In particular, the observations of Professor Mahmud Mustafa on two tribes of primitive Africans confirm what has been said above. He remarks that the Maw-Maws believe in God and call him Mucay. This God is one and only, and acts alone in His deeds. He does not beget nor is begotten. He has no associate and no partner. He is not seen or sensed, but only known through His works. He dwells high up in the heavens, and ordains everything from there. That is why the Maw-Maws raise their hands when praying. Another tribe, the Neyam-Neyam, expresses similar themes. There is one God who de-crees and ordains everything. What He says is absolute. It is He who makes everything in the forest move according to His will, He who sends thunderbolts against those He is angry with.

As is obvious, the general concept of God ascribed to by these tribes is similar, certainly comparable, to what we find in the Qur’an. Certainly the creed of the Maw-Maws comes very close to the con-tent of the sura al-Ikhlas in the Qur’an.

How could these primitive tribes, worlds apart and removed from civilization and from the influence of the prophets known to us, come to so pure and sound a concept of God? This reminds us of the Qur’anic verse which refers explicitly to every people, none being excluded: ‘For every people there is a messenger. When their messenger comes, the matter is judged between them with justice, and they are not wronged’ (10:47).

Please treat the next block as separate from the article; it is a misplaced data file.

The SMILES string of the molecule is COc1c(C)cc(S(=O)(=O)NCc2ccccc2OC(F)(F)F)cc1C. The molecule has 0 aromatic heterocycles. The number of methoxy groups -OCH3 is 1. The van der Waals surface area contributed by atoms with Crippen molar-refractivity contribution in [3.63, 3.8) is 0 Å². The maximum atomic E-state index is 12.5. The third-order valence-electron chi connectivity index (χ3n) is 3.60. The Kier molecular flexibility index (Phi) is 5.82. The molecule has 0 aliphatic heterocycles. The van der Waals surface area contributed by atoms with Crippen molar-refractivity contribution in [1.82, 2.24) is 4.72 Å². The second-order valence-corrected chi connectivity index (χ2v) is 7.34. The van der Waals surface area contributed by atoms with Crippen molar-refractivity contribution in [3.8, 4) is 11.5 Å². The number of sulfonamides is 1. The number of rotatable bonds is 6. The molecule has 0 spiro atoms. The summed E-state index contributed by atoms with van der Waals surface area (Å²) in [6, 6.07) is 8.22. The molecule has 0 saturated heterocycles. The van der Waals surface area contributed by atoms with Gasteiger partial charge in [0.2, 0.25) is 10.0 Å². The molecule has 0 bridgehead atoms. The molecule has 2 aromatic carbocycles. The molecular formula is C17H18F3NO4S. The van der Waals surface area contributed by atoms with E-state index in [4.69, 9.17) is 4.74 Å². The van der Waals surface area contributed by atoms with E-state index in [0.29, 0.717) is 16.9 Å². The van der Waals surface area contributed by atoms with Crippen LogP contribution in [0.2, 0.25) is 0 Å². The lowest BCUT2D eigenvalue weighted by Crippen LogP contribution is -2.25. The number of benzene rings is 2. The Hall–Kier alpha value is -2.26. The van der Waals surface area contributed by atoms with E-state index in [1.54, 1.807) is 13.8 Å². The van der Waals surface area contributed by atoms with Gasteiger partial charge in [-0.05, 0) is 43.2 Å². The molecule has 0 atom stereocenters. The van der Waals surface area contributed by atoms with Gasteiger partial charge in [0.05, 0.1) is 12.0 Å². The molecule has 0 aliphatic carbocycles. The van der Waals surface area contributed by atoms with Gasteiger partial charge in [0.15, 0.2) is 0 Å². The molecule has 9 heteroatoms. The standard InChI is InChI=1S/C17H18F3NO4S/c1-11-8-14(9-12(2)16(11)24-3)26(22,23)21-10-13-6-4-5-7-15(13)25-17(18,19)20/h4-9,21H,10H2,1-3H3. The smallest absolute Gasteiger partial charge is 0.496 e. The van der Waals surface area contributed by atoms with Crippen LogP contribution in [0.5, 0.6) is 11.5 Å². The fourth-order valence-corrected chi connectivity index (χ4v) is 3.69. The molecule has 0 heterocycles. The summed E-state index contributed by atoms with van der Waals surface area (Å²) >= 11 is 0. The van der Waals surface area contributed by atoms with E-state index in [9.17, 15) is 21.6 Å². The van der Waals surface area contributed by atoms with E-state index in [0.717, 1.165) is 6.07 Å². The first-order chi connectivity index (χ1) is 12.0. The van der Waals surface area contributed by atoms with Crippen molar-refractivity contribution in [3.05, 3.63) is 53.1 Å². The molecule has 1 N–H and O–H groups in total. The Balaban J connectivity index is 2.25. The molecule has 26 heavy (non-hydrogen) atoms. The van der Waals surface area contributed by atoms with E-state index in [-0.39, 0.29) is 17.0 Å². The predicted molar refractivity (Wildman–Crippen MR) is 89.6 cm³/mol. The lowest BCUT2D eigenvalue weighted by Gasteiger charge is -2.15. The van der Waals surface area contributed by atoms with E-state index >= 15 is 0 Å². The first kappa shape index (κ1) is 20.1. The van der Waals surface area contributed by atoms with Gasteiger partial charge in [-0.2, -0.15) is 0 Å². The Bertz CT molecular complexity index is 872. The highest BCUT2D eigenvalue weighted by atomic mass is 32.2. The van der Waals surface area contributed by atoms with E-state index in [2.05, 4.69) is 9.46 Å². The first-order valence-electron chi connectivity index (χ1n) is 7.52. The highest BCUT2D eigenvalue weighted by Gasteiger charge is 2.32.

Professor Adil, from Kirkuk in Iraq, a mathematician of Riyadh University, when I met him in 1968, spoke of the many native American Indians he had met whilst studying for his Ph.D. in the U.S.A. He had been struck by how many of them believe in One God who never eats and drinks nor is con-strained by time; He rules and governs all things in the universe, everything without exception being under His sovereignty and dependent on His will. They also referred to some of God’s attributes that He has no partner, and if He did, there would surely be conflicts between the partners. How does one reconcile the alleged ‘primitiveness’ of such peoples with such loftiness in their concept of God? It certainly seems that true Messengers conveyed these truths to them, truths still present in what remains of soundness in their actual, present beliefs. As the original Message was passed down the generations it may have suffered slight, gradual alterations until it became confused and obscured.